“Corn, rice, and wheat are especially adapted to catastrophe. It is their niche. In the natural scheme of things, a catastrophe would create a blank slate, bare soil, that was good for them. Then, under normal circumstances, succession would quickly close that niche. The annuals would colonize. Their roots would stabilize the soil, accumulate organic matter, provide cover. Eventually the catastrophic niche would close. Farming is the process of ripping that niche open again and again. It is an annual artificial catastrophe, and it requires the equivalent of three or four tons of TNT per acre for a modern American farm. Iowa’s fields require the energy of 4,000 Nagasaki bombs every year.”

  • Technology results in an increasing greediness of crops: New techniques in agriculture, in terms of resource use, actually manage to be less efficient in many ways.

    “By mining the iron for tractors, drilling the new oil to fuel them and to make nitrogen fertilizers, and by taking the water that rain and rivers had meant for other lands, farming had extended its boundaries, its dominion, to lands that were not farmable. At the same time, it extended its boundaries across time, tapping fossil energy, stripping past assets.”

  • The oil-to-nutrient energy ratio is rising:

    “The common assumption these days is that we muster our weapons to secure oil, not food. There’s a little joke in this. Ever since we ran out of arable land, food is oil. Every single calorie we eat is backed by at least a calorie of oil, more like ten. In 1940 the average farm in the United States produced 2.3 calories of food energy for every calorie of fossil energy it used. By 1974 (the last year in which anyone looked closely at this issue), that ratio was 1:1. And this understates the problem, because at the same time that there is more oil in our food there is less oil in our oil. A couple of generations ago we spent a lot less energy drilling, pumping, and distributing than we do now. In the 1940s we got about 100 barrels of oil back for every barrel of oil we spent getting it. Today each barrel invested in the process returns only ten, a calculation that no doubt fails to include the fuel burned by the Hummers and Blackhawks we use to maintain access to the oil in Iraq.”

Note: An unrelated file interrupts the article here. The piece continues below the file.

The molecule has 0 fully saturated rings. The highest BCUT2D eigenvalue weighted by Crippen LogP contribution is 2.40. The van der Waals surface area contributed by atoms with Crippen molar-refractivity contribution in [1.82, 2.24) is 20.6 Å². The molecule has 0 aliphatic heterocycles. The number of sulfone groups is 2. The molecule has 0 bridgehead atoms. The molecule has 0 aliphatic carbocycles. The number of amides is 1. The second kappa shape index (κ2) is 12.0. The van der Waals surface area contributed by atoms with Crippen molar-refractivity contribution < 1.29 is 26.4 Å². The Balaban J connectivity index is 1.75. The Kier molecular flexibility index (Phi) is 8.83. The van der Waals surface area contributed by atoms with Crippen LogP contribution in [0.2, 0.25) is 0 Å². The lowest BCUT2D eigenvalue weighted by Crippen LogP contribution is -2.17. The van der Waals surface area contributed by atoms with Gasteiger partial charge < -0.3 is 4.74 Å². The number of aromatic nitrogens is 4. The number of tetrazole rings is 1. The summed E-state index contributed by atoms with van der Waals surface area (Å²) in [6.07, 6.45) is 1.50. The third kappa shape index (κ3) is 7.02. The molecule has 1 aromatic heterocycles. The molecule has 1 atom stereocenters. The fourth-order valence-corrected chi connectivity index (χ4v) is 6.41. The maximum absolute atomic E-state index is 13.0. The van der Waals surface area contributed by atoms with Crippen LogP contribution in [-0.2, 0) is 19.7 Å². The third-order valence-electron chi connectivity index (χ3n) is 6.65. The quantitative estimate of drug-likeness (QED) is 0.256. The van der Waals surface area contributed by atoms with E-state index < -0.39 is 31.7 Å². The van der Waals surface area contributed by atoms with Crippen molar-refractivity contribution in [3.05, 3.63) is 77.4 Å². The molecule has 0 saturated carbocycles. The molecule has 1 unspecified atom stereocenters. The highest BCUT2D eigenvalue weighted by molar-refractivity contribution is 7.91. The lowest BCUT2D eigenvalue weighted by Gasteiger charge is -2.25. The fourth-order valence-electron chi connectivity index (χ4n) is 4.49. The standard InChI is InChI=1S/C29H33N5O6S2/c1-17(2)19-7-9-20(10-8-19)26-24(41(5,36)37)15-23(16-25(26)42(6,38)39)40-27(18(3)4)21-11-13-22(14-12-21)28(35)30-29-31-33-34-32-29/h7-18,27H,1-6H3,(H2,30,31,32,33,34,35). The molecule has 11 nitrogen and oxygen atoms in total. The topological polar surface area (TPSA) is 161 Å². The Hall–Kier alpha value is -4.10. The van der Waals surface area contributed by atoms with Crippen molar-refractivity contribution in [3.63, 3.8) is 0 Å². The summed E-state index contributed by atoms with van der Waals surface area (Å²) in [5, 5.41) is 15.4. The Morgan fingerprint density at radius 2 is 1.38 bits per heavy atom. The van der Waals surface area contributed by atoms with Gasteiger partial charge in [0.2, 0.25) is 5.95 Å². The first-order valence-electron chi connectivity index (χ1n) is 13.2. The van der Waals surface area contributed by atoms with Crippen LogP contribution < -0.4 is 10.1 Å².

• Fossil fuel reserves are seriously threatened by Western appetites:

    David Pimentel, an expert on food and energy at Cornell University, has estimated that if all of the world ate the way the United States eats, humanity would exhaust all known global fossil-fuel reserves in just over seven years. Pimentel has his detractors. Some have accused him of being off on other calculations by as much as 30 percent. Fine. Make it ten years.

  • Crops vs. food:

    “America’s biggest crop, grain corn, is completely unpalatable. It is raw material for an industry that manufactures food substitutes. Likewise, you can’t eat unprocessed wheat. You certainly can’t eat hay. You can eat unprocessed soybeans, but mostly we don’t. These four crops cover 82 percent of American cropland. Agriculture in this country is not about food; it’s about commodities that require the outlay of still more energy to become food.”

(via Harper’s: “The Oil We Eat: Following the food chain back to Iraq”, by Richard Manning (February 2004))